The excuse for this inebriation was that it was the blue period after Christmas, when everything feels a little flat.  Christmas and New Year’s parties are a distant memory; the excitement of the season has passed, resolutions have been made (and broken) and there is nothing now to look forward to until Valentine’s (or the cheap chocolate on the day after).  For some years my friends and I have held a fancy-dress competition party at the end of January to fill this void and to give us something to look forward to.  We’d met at a bar, gone for dinner, moved onto another bar – and then somehow lost them in the next move.  I’d made a rather desultory search, and this being New York in January, and bitterly cold, I’d given up quite quickly and ducked into an Irish pub that I’d not seen before.

The last few months had been busy and I’d decided that whilst I would take it as seriously as ever, I would go low-key, minimalist if you will, albeit meticulously researched.  I’d ended up dressed as an officer in the merchant navy circa 1900, based on the fact that I’d found an officer’s hat, by chance, in a flea-market.

I shrugged off my pea-coat and laid it across the back of a high backed bar-stool, and hopped up on the next one.  The bar was pretty empty.

“Guinness, please.”  I looked at the bottles on the wall behind the barman, and on a whim, “Oh, and a chaser of Lamb’s”.  I didn’t normal drink either chasers or rum, but the Navy proof spirit seemed fitting somehow, and I hoped it would warm me up.

****

And now it was later, much later.  And, somehow, I’d bet my immortal soul, somewhere along the way.  And now, I was very, very sober.  I wasn’t sure how I felt about the whole thing – did I really have a soul? Could it be traded via an IOU? But I’d gotten more and more uncomfortable as the play had gone on, that little piece of paper apparently worth a significant amount to everyone round the table.  It had gone back and forth numerous times, and now it was in the pot of the final hand, with a pile of doubloons and sovereigns and Double Eagles and gems and who knew what else.  My lips were dry; my mouth was dry.  In front of me, arranged neatly, were my hole card, the eights of spades and clubs and the aces of the same suits – two pairs, an average sort of hand.   Some would even say a weak hand – there are 858 distinct ways of making two pairs, that is to say, if you prefer, odds of 20:1.  And yet part of my hind-brain was clamouring for attention, telling me to beware, telling me to look at the cards more closely.  Except it was me against the malevolent eyes glowering at me from across the table: everyone else had folded and now I was all-in, and so was he.  I couldn’t believe that the stakes were so high on such an apparently open game as five stud poker.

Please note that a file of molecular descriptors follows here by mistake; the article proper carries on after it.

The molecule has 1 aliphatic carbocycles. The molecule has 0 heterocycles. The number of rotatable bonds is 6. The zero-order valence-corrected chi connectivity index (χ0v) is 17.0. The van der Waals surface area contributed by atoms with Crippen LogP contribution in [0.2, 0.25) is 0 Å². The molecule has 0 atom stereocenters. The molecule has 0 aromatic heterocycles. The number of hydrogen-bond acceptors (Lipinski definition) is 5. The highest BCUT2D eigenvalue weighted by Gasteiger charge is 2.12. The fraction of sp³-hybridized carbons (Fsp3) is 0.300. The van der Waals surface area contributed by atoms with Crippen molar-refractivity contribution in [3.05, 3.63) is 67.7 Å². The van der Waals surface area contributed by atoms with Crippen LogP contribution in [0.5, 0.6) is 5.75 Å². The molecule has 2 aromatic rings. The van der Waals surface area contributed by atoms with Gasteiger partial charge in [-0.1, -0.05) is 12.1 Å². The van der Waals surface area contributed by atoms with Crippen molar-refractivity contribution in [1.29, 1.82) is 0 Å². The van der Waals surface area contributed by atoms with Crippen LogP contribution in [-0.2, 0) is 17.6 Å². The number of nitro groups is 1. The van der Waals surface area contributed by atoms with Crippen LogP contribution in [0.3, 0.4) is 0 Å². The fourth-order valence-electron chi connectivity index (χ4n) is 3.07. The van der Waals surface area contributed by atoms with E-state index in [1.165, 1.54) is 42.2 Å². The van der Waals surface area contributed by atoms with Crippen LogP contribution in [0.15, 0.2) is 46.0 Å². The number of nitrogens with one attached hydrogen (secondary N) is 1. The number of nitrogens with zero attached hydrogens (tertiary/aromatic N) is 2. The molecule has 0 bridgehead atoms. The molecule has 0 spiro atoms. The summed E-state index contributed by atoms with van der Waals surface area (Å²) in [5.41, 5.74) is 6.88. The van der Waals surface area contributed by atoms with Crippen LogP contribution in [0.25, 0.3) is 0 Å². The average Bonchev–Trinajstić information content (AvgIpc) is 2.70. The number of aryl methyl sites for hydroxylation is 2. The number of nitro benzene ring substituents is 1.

Pretty much everyone round the room looked slightly odd in the way that they dressed: some little tell, which made me think that they didn’t really belong to the 21st Century.  Most of them were pretty jovial.  One or two were serious, but friendly.  But the man across the table from me had a thin, ascetic, face: sunken eyes, which were red-rimmed, and hollow cheeks gave him the look of fanatic.  His suit was old fashioned in the extreme, the shirt – what was not covered up by a beard that was long and wiry – was rather dirty. Involuntarily, my gaze kept returning to the eyes: everytime I looked I began to sweat.  The eyes were dark and mesmeric and yet my fancy was that I could see the fires of hell dancing in their depths.

My opponent had the beginnings of a flush – the 5,6,7,8 of diamonds.  The 4 or 9 would sink me, and any other diamond would make things unbearably uncomfortable.  I had called, and he flipped over his hole card…a sigh rippled round the small, fug-filled room: the ace of diamonds.  There was a part of me that wanted to just flip my card over, like I was pulling off a band-aid.  There was a part of me that wanted to make some kind of cool quip.  There was a part of me that knew that my throat was too dry, that I would cough like my larynx was filled with cotton wool.  There was a part of me that knew that come what may, I needed to make this theatrical.